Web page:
Titleist’s new Pro V1 and Pro V1x balls
have a tough act to follow. Consider that
their predecessors (released in 2007)
combined for 26.2% of balls sold in
this country through December 2008.
(Source: Golf Datatech).
designs are based on Titleist research
with thousands of amateurs who play
premium “Tour” balls (Titleist and
otherwise). Findings indicate that better
players want their ball to be longer
(okay, so who doesn’t?) and to be more
“Admittedly, we can
make incremental distance improvements
today, more so than monumental
ones,” says George Sine, VP, golf ball
marketing and strategic planning worldwide.
“It’s so player-dependent, though.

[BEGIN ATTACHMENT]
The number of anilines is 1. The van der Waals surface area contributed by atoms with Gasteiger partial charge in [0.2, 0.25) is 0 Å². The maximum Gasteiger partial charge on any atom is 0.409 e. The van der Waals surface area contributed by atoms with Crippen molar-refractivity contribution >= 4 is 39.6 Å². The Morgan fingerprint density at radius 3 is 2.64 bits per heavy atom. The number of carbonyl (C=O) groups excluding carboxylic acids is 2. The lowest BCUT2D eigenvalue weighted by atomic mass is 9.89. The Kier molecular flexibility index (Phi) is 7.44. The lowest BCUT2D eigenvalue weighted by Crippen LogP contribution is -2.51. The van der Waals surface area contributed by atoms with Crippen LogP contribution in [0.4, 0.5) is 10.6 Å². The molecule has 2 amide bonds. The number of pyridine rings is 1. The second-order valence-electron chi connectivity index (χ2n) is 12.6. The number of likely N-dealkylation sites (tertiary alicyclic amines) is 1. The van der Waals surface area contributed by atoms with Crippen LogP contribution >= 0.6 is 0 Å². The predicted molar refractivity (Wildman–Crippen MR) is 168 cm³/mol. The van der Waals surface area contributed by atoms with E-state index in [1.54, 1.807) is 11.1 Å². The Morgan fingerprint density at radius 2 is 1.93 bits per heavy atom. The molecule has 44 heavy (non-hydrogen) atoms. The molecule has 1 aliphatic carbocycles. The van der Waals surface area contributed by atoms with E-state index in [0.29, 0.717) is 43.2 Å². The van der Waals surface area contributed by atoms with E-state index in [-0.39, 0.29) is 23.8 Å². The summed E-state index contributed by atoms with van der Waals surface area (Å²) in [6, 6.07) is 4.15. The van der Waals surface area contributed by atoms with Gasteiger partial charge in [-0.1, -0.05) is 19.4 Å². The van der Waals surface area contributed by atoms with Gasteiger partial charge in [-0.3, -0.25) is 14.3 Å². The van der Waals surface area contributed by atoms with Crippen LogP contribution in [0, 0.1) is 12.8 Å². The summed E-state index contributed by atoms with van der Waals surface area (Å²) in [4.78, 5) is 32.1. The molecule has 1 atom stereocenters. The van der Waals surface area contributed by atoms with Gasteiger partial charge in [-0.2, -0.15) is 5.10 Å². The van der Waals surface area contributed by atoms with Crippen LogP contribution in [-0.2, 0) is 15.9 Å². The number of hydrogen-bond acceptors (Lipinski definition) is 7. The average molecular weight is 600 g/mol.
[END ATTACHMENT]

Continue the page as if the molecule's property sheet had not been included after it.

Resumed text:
Some may see 3- to 5-yard increases versus
the prior ball, others may see 1- to 3-
Regardless, both balls have
a more durable urethane cover (few golfers
will feel a difference
between the old and new models). Pro V1 spins more
than its successor, for improved
mid- and short-iron performance,
and flies on a lower driver trajectory.
By contrast, Pro V1x spins less than the
ball it replaces. The by-product is added
distance and more penetrating iron
flight for those who tend to impart too
much spin. ($46 per dozen; titleist.com)
How they stack up to the previous balls:
|Pro V1||Pro V1x|
|Design goal||Fly longer, more durable cover, more spin with irons||Fly longer, more durable cover, less spin with irons|
|Core||Larger by 1.3%; same materials; new blend of materials||Unchanged (inner and outer cores)|
|Mantle layer||Thinner; new ionomer blend||Same thickness; new ionomer blend|
|Cover||Firmer; new urethane blend; same thickness||Firmer; new urethane blend; same thickness|
|Dimples||Modified dimensions to improve aerodynamics||Modified dimensions to improve aerodynamics|